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I think this is a wonderful opportunity for you to write this experience in a paper for school. I always find that pity cannot come into the equation if you write about how the experience has impacted you in a positive way. It is stressful for sure. I am of the belief that it is with the hardships in life also comes the deepest and truest personal growth. We would all love not to "grow" in these painful ways, but it seems that life, living, growing, and loving abundantly comes with a price. Either we step up to the challenge, or refuse the opportunity for enhancing our lives, broadening our perspectives or staying stagnant.

You will do just fine.

By the way. I hope you do have a sound outlet for your grief and sadness. You deserve that. This is not easy. For anyone. You have a challenging and fulfilling life ahead of you, there, little missy. As long as the Steeler fans don't know where you live, you will be okay. :wink:

love, Cindi

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Baby, ya'll kicked-cancer's sorry *ss to the curb. Nobody otta mess with you.

Advocating for loved ones is ultimate leadership in my book.

Write your esay. The truth is the truth. The nmessage is loud and clear. just don't include trite little bits like what i have included in this message and you'll do fine.

I rarely made "A's" on essays. I am great at class participation and practicum/application.



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You go ahead and write that paper. It would make aware of this disease and the negative and postive parts.

It is always good to write down your feelings anyway as that is a way to help you cope and heal.

Good luck, you are a wonderful caring daughter. Your mom must be so proud of you. So glad you joined us here.

By the way, since you have been posting so much, what do we call you? :)

Maryanne :wink:

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Last summer I applied to a management program at work and I had to write and essay about my greatest accomplishment outside of work. I chose to write about what I learned through not only my Mom's journey but also my Mother-in-law's. I had many people read the essay because I wanted it to be perfect and I also had fears of getting pity but it proved to be the opposite - it was very catheric for me and it opened up some good discussion with some upper level management.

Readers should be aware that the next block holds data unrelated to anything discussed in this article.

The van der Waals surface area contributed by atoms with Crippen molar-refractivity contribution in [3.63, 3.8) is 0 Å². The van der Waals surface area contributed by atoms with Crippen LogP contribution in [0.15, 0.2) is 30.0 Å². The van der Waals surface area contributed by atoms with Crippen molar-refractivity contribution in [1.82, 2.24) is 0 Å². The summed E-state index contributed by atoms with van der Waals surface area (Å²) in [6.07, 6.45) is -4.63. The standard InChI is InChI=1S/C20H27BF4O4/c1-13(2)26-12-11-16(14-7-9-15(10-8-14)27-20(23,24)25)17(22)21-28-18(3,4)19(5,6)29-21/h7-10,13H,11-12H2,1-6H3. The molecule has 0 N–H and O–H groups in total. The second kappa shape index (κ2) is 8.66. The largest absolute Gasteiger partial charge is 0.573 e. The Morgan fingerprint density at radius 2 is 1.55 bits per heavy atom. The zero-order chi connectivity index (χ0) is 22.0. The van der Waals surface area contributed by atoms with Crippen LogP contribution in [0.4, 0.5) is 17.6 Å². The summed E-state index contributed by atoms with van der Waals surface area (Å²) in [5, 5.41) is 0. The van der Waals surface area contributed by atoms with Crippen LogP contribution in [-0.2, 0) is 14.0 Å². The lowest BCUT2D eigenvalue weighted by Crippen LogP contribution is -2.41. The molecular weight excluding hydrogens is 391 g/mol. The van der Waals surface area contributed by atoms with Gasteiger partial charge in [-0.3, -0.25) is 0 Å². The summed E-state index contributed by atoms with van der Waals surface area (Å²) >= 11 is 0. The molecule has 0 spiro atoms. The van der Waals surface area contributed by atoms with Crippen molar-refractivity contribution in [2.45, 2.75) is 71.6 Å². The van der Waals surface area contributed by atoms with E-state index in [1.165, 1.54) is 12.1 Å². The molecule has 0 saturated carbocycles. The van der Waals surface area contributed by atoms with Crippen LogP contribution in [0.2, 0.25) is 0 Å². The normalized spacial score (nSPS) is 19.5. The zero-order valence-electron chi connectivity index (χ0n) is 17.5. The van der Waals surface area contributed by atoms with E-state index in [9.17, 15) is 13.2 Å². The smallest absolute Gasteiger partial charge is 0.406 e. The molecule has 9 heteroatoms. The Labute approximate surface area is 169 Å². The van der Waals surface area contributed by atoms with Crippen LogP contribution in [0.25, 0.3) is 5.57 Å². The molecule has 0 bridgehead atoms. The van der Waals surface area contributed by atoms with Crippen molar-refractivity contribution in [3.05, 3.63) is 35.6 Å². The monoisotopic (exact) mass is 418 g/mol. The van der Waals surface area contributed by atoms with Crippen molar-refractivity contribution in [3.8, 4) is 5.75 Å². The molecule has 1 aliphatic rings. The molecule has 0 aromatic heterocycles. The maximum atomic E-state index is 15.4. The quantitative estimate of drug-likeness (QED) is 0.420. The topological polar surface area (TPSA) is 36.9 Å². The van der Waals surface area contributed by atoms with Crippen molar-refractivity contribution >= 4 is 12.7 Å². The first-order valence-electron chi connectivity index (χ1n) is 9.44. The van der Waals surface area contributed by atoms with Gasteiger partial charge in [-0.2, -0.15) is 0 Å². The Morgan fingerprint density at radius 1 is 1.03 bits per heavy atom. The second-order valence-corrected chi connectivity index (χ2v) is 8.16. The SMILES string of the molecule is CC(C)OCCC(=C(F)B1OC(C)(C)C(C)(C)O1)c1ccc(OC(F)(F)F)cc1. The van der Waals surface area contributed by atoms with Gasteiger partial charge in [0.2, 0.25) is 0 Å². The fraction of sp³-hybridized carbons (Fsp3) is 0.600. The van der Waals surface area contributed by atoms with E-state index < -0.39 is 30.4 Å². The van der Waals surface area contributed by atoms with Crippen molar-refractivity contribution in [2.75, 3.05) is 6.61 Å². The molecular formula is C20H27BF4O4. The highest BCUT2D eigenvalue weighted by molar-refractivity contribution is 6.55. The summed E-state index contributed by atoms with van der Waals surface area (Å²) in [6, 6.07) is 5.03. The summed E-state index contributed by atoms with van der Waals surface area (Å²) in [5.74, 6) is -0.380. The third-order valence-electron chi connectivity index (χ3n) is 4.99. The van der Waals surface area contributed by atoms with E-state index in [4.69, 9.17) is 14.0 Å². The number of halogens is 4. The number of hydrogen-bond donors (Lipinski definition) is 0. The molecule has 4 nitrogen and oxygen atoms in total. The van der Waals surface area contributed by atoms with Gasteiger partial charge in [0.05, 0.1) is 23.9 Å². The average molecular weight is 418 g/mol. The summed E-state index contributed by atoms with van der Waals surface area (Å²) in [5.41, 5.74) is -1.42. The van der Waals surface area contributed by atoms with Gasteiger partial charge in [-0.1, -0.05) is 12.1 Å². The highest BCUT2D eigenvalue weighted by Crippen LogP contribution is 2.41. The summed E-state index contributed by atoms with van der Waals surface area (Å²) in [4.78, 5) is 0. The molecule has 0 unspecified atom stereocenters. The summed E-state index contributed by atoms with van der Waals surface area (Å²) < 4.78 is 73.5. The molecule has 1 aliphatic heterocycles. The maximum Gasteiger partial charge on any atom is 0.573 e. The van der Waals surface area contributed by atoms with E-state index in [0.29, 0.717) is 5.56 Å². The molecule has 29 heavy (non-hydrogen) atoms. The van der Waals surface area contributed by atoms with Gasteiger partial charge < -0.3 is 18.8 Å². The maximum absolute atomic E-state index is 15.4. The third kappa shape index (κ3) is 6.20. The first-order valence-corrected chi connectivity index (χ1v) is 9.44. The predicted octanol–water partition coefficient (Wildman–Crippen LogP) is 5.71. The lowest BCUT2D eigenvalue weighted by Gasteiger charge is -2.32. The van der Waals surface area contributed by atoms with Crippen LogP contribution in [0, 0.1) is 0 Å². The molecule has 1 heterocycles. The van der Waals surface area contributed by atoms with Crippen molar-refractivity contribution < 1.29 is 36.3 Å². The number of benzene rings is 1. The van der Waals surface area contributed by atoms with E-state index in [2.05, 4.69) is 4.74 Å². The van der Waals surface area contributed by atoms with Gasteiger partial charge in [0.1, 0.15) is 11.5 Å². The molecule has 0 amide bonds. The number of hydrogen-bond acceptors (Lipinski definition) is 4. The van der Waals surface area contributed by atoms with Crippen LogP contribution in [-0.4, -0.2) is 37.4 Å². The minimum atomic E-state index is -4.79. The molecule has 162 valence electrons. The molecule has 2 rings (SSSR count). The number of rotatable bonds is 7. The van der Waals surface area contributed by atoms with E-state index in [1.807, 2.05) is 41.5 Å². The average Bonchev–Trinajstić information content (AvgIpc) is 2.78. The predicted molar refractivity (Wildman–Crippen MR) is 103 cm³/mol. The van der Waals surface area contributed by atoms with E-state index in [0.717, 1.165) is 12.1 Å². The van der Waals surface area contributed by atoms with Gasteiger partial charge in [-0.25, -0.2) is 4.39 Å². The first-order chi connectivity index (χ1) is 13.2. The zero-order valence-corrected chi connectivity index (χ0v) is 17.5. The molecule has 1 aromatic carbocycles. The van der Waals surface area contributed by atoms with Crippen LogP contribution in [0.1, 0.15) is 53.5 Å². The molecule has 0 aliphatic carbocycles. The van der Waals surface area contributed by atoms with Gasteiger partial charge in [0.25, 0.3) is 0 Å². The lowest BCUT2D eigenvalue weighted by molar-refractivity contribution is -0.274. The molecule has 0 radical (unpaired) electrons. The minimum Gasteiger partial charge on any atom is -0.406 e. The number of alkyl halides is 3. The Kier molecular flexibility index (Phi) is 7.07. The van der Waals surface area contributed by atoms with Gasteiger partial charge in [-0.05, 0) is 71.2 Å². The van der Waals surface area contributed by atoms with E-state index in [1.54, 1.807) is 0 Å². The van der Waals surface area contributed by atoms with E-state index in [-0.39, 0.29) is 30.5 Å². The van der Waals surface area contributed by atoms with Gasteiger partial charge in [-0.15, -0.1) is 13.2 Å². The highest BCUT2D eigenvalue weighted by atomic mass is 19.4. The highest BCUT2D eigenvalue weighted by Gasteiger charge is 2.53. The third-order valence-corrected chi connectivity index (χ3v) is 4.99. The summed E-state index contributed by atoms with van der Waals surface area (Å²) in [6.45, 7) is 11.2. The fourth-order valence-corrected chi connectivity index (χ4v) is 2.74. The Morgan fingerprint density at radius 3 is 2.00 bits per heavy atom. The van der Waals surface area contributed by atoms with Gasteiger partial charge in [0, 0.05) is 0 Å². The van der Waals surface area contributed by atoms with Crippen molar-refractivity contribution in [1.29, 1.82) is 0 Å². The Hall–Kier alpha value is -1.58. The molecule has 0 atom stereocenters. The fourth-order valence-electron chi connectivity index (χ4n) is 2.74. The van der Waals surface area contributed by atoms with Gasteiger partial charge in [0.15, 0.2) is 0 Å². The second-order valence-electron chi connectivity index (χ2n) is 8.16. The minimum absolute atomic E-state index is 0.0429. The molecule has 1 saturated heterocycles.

Good luck to you! I hope you get into the school of choice!

Much Love,

Amy P

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Hopefully you are far enough away from your mom’s diagnosis; you’re able to write your experience with a positive slant. As Addie pointed out, everyone eventually has cancer of some form touch their lives.

The day after my Dad was diagnosed, I could not stop crying. I was finishing up an internship and had to turn in my final report. I went to class, puffy faced and red eyed. The professor, who is a psychologist and head of the psych dept, asked if I was alright. I burst into tears and said no, I need to leave. She followed me into the hall and when I told her of my Dad’s diagnosis, she hugged me and told me I was “pre-grieving” :roll: . At the time, the only information I had was dismal. The fifteen percent chance of surviving 5 years was a far cry from the 20 years he’d been promising me for years.

I graduated with honors and was awarded the psych student of the year. Though I did carry a 4.0, I blew off the psych club and other activities that more deserving students participated in. I’ll never feel good about the award.

So I understand your concern, you don’t want to always be second guessing your admittance. Keep it positive, focus on the leadership qualities you exhibit and if written well, you’ll be applauded for your strength and not pitied for your circumstance.